Immune checkpoint inhibitors (CIs) have emerged as a revolutionary treatment for several cancer types. They enhance immune recognition by silencing checkpoints and allowing T-cells to attack tumor cells. Despite the significant improvement in prognosis for some cancer patients, there are challenges in using CIs for the treatment of all cancers.
To address this challenge, SRI International has developed a novel immunotherapy that is capable of delivering previously encountered antigenic peptides specifically to cancer cells and facilitating their presentation through the MHC class I pathway. This new therapy utilizes a synthetic nanoparticle delivery system comprising three components: a neutral stealth liposome, encapsulated synthetic immunogenic HLA class I restricted peptides derived from the measles virus (MV), and a tumor-targeting peptide on the external surface of the liposome.
The targeting peptide results in accumulation of the liposomes specifically inside cancer cells, and facilitates presentation of the MV-derived immunogenic peptides specifically in HLA class I molecules. SRI International refers to this system as, “Targeted Antigen Loaded Liposomes” (TALL). Therefore, TALL can generate a strong secondary immune response specifically against the targeted tumor cells in a patient who has been previously vaccinated against, or infected by, MV.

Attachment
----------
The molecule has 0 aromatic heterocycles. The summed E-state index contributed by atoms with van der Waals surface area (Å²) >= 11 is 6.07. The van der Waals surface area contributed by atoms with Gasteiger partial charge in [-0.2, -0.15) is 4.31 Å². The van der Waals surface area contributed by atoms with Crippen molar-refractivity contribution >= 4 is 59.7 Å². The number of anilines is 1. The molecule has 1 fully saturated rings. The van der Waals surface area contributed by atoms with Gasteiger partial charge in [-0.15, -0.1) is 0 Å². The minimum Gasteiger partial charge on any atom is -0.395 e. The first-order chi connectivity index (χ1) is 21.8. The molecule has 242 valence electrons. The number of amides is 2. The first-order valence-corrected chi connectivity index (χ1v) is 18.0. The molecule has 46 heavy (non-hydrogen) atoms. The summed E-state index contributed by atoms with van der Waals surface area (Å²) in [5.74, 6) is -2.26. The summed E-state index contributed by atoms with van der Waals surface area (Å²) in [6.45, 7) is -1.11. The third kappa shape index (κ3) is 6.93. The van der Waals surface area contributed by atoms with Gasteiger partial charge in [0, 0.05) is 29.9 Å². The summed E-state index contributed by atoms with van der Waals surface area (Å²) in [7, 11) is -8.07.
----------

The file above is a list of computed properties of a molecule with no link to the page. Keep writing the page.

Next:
In short, the strategy is attempting to trick the immune system into responding as though the cancer cell is infected with MV without the use of a viral particle. SRI International has shown that treatment with TALL alone substantially reduces the growth of lung, triple-negative breast, and pancreatic tumors in mice.
In this Xtalks webinar, SRI Biosciences researcher Indu Venugopal discusses how TALL can successfully be used in combination with existing immunotherapies, like checkpoint inhibitors, to generate a robust cytotoxic T lymphocyte response directed specifically against the tumor, resulting in a drastic reduction of tumor burden.